A possible change to the dress code policy at one California restaurant has drawn controversy after the chef-partner tweeted that people wearing “Make America Great Again” hats would not be served.
The new ban was tweeted out by Wursthall Restaurant and Bierhaus’ chef-partner J. Kenji Lopez-Alt. The restaurant is located in San Mateo, California.
“It hasn’t happened yet, but if you come to my restaurant wearing a MAGA cap, you aren’t getting served, same as if you come in wearing a swastika, white hood, or any other symbol of intolerance or hate,” he wrote in a now-deleted tweet, the San Francisco Chronicle reported.
It reportedly received more than 2,100 likes and more than 200 retweets by Wednesday afternoon but was deleted Thursday.
The red hats have become a symbol for Donald Trump, who began wearing them during the 2016 U.S. presidential election campaign and continues to do so at his various rallies, campaign events and, most recently, a visit to the U.S.-Mexico border, albeit with a different colour. The caps are also worn by his supporters and are sold on his campaign website for US$25.
They have, however, become associated with controversy.
In July 2018, for example, a Vancouver-area restaurant became the centre of attention when a manager was fired, after he refused to serve a pro-Trump customer who was wearing one of the infamous red caps.
Lopez-Alt said in a separate tweet, also deleted, that the hats are “like white hoods except stupider because you can see exactly who is wearing them.”
Since the initial tweet about the potential policy change, Lopez-Alt has declined to comment, according to the Associated Press.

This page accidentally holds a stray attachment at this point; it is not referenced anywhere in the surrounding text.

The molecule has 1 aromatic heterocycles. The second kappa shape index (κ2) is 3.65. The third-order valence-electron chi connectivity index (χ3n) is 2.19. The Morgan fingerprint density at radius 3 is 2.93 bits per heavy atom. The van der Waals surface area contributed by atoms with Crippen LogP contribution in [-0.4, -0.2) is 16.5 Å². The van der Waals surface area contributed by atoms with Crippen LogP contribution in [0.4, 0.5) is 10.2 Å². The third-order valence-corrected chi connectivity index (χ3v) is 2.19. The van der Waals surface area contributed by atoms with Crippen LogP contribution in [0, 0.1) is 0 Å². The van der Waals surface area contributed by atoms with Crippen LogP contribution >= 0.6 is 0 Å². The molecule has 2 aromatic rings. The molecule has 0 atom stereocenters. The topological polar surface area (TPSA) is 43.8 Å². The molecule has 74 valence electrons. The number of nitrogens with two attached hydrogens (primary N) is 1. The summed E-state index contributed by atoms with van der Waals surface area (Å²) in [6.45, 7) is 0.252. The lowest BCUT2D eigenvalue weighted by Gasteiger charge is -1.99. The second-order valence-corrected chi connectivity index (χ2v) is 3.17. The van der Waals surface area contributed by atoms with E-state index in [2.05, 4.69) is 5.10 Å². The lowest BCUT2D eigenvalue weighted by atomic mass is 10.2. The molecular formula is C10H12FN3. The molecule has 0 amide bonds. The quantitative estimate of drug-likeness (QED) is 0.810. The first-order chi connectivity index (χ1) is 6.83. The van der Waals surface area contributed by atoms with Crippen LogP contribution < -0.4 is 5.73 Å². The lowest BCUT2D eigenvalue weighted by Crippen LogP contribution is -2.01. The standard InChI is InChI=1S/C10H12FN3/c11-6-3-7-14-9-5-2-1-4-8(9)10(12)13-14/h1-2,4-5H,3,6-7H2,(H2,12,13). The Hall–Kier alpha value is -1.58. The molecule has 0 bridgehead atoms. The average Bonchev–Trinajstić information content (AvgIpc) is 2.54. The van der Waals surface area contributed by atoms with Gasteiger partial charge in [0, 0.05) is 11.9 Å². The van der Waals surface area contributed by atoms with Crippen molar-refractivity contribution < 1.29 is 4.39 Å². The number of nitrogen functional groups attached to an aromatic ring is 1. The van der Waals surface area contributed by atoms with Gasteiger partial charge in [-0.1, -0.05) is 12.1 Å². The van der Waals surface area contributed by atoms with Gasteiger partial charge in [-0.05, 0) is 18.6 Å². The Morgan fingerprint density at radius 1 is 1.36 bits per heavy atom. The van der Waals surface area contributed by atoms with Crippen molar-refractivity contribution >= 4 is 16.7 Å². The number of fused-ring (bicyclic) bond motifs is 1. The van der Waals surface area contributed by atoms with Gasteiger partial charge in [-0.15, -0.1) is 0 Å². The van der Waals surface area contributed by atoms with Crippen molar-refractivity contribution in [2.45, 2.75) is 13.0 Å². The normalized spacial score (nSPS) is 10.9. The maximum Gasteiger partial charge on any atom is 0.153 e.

He told the Chronicle he has since faced negative and threatening emails since the social media post.
WATCH: Trump signs red ‘MAGA’ caps during Germany stopover with U.S. service members
Michael Chang, a customer who visited the restaurant following the tweet, said he has mixed feelings about the idea.
“It’s such a nuanced issue right now in terms of wearing the hat and what it means,” he told CBS-affiliate KPIX. “The hat itself is loaded, but by itself… it means we have to have a longer conversation.”
Jamie Hwang said she’s not sure how much support the change could garner.
Hwang, who was dining at the restaurant Wednesday, said there’s an issue with outright banning the hat.
“I don’t think you should just keep people out because of a hat,” she told the newspaper. “I get that idea, that maybe that hat could mean the person wearing it is just looking for a fight, but just cutting off dialogue, not giving a chance to get to know someone — I just don’t know if that’s something I would do.”
Kelly Bradwell, who spoke with KPIX, said while they recognize it’s his business, they wouldn’t be dining at the restaurant because of the ban.
“You can’t judge people by what they wear,” she said. “I know it’s his private business, but it’s really discriminatory.”
The policy by Lopez-Alt isn’t the first time a restaurant has tied personal politics to business.
In 2018, the Red Hen in Lexington, Va. made headlines when management asked White House Press Secretary Sarah Huckabee Sanders to leave because she worked for the Trump administration. And in 2017, several restaurants and bars in various California cities registered as “sanctuary businesses,” billing themselves as providing safe, tolerant spaces for everyone, whether it be an employee or customer.
It’s not known at this time if the policy has been put in place.
— With files from The Associated Press